Ladies of Horror May-hem: Debra Hill


Last call for Ladies, denizens, and just as my first draw this month was perfect (as has been every other draw, quite frankly), so too is this final draw.

In some ways, I guess you could say that I’ve broken my own rules…or at least bent them in twisty-like-a-pretzel ways. See, Debra Hill isn’t a character from a horror movie. Instead she was one of the originators of some of the greatest characters to grace the genre in modern times. While any casual horror fan knows that John Carpenter was behind bringing Michael Myers to the genre, what most people forget (or don’t know) is that Debra Hill both co-wrote Halloween with him and then produced it. And worked behind the scenes, doing everything from setting up equipment to bagging and unbagging leaves to help make a sunny, summery California neighborhood look like Haddonfield, Illinois in late October. Oh, and Haddonfield? That’s where she was born…only it’s really in New Jersey.

Hill went on to work with Carpenter on scripts for Halloween II, The Fog (which is another brilliant film that doesn’t seem to catch quite as much love from genre fans as that babysitter stalker movie does), and Escape From L.A., among other significant writing credits. She also was a proliferate and successful producer, thanks to the totally unexpected success of her first gig (again with that babysitter stalker movie!). Beyond producing a string of fantastic Carpenter movies or Carpenter-inspired movies like The Fog, Halloween II and III, Escape from New York, and Escape from L.A., she also produced The Dead Zone as well as the decidedly non-horror but still important to Loba, Adventures in Babysitting and Clue.

Not bad for a woman whom no one in the business took seriously when she first came to Hollywood a mere four years before hitting the right chord with that…yeah, you guessed it…that babysitter stalker movie. She once even noted, “Back when I started in 1974, there were very few women in the industry, and everybody called me ‘Honey.’ I was assumed to be the makeup and hair person, or the script person. I was never assumed to be the writer or producer. I took a look around and realized there weren’t many women, so I had to carve a niche for myself.”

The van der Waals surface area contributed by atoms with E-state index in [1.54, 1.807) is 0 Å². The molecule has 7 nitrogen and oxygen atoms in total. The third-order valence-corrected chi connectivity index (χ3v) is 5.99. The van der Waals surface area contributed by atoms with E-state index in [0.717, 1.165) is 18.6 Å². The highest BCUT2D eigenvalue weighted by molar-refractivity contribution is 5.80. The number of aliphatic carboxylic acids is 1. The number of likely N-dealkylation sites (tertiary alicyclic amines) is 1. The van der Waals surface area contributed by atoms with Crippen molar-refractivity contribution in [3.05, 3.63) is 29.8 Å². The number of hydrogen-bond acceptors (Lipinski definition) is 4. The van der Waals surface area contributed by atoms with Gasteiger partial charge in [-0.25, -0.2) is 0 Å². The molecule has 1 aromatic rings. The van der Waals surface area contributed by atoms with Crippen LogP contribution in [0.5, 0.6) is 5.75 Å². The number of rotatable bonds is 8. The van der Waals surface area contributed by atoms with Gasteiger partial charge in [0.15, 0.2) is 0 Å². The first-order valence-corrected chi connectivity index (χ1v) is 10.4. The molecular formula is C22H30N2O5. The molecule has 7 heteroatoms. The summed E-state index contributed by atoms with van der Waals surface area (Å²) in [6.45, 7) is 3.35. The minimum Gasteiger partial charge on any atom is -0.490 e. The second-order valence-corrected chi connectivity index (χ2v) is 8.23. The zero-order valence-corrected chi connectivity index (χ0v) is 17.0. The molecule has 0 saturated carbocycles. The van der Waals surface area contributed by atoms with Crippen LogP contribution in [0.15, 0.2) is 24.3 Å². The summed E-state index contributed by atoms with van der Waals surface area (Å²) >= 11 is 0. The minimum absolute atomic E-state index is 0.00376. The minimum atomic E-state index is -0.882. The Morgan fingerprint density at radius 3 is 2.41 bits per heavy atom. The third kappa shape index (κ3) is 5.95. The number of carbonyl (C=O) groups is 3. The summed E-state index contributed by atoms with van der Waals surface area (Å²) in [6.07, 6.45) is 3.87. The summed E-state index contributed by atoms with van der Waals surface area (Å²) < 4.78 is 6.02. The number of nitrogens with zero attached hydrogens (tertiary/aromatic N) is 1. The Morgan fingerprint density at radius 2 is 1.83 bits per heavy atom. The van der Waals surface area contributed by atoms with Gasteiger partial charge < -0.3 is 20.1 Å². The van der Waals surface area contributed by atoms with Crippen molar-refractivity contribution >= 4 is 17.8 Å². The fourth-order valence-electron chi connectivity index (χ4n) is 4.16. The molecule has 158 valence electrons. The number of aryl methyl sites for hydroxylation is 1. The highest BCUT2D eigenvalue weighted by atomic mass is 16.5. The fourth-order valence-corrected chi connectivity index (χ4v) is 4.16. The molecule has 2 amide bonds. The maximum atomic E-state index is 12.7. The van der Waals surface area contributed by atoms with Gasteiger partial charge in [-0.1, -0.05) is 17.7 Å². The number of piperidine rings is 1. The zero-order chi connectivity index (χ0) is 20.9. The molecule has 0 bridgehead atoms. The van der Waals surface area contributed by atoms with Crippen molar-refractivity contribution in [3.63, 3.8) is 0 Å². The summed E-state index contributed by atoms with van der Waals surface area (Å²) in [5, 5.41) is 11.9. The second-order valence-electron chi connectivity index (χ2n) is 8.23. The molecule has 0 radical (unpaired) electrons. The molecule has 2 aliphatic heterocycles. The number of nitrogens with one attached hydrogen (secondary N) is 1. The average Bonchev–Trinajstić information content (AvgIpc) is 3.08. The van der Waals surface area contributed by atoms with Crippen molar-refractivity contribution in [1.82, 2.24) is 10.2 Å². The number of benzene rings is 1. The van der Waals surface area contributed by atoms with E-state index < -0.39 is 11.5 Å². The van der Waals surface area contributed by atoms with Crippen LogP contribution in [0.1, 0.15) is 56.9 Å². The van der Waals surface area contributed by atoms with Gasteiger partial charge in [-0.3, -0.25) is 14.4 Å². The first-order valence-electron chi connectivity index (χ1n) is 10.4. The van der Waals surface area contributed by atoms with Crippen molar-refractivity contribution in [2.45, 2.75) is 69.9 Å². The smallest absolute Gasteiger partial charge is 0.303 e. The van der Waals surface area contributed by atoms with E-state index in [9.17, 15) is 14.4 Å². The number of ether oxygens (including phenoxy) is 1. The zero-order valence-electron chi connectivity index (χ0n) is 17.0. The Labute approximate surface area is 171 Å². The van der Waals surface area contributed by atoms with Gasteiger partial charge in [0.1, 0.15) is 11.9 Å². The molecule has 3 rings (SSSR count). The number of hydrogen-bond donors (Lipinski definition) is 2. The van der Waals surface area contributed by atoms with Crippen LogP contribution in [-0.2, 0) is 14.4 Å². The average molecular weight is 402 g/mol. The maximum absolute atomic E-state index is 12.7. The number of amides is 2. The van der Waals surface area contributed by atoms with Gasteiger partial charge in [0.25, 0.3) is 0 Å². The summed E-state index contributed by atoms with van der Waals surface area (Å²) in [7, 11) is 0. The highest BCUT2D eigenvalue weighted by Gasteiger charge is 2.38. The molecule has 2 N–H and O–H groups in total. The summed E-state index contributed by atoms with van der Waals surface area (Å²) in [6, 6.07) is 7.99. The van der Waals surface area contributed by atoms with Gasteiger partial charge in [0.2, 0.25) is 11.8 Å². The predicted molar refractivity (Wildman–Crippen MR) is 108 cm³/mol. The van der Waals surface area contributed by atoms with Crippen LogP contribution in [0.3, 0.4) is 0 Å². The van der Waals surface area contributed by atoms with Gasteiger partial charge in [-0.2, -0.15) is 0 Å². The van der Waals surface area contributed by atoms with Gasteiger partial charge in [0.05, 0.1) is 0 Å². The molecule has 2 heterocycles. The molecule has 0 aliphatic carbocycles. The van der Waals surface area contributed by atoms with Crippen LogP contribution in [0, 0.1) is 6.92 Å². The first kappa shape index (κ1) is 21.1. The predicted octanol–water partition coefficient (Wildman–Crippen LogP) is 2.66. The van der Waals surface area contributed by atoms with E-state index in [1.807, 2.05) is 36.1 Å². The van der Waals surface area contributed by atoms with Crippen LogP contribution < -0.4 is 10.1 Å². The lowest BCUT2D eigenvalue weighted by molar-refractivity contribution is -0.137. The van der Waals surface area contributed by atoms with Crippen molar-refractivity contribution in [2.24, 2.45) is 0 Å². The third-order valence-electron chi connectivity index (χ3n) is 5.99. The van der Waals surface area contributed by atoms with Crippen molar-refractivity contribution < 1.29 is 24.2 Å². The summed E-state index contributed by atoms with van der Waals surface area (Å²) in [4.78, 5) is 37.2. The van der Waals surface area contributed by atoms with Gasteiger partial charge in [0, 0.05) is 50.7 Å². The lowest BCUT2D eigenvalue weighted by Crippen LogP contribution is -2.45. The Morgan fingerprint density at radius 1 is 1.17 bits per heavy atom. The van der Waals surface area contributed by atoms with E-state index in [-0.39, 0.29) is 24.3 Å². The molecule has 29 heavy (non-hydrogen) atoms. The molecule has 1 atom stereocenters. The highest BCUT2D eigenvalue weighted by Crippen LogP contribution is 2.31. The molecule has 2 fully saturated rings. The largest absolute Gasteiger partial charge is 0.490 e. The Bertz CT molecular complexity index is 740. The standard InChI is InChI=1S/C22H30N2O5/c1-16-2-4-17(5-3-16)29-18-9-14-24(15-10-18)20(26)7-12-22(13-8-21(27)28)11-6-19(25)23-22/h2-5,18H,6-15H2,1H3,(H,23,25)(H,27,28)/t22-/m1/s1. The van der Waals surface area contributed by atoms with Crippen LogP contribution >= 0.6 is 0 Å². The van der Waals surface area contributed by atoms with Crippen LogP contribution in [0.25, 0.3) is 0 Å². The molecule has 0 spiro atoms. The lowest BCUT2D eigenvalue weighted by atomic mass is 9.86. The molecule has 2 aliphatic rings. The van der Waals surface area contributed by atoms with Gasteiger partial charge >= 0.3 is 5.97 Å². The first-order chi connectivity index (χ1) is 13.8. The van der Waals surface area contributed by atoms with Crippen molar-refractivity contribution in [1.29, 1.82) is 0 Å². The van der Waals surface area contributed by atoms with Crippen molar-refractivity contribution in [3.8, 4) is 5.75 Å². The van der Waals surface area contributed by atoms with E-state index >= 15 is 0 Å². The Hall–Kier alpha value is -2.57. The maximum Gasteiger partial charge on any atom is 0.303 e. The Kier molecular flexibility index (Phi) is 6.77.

Not only did she succeed in carving that niche, she carved her name into the very foundation of a genre that is decidedly not known for its overall welcoming nature toward women. True, by helping to co-write Halloween, she did help establish that somewhat patronizing “virginal final girl” trope, but holistically, Hill’s was a career of trailblazing brilliance (plus, I do cut her some slack since she did get Jamie Lee Curtis laid in The Fogand let her survive [spoilers]).

Sadly, Hill died of cancer in 2005, at the horrifyingly young age of 54. Obituaries noted that she was one of Hollywood’s first female producers, that she was a pioneer in the industry, an inspiration to women. Jamie Lee Curtis described her as “the most influential woman in my professional life.” John Carpenter said his relationship with Hill was “one of the greatest experiences of my life ā€“ she had a passion for not just movies about women or women’s ideas but films for everybody.”

Therefore, I hope you will forgive me, denizens, for adding her name to the mix this month, but to me, Debra Hill is one of the most important female presences within horror, and a name that deserves to be spoken regularly whenever discussing the genre. She was remarkable in many ways and truly a Lady of Horror May-hem.

And thus concludes my month-long ramblings. I don’t about you all, but I had a blast. Enough of a blast that I do believe I will be revisiting this concept again, either with a month of May-hem in 2015 or possibly even again later this year. I still have names I never drew, just waiting for discussion, including a DJ of Hill’s creation, a woman whose descent into madness was quite claustrophobic, a small medium (ha!), and a couple more that I’m sure would have surprised you that I included them in the running at all. So, of course, if you have any suggestions for characters that you think should be considered for future editions, please let me know.

And, of course, keep watching horror, denizens. It’s not a perfect genre, but it still has lots to offer, including some amazing Ladies of Horror May-hem…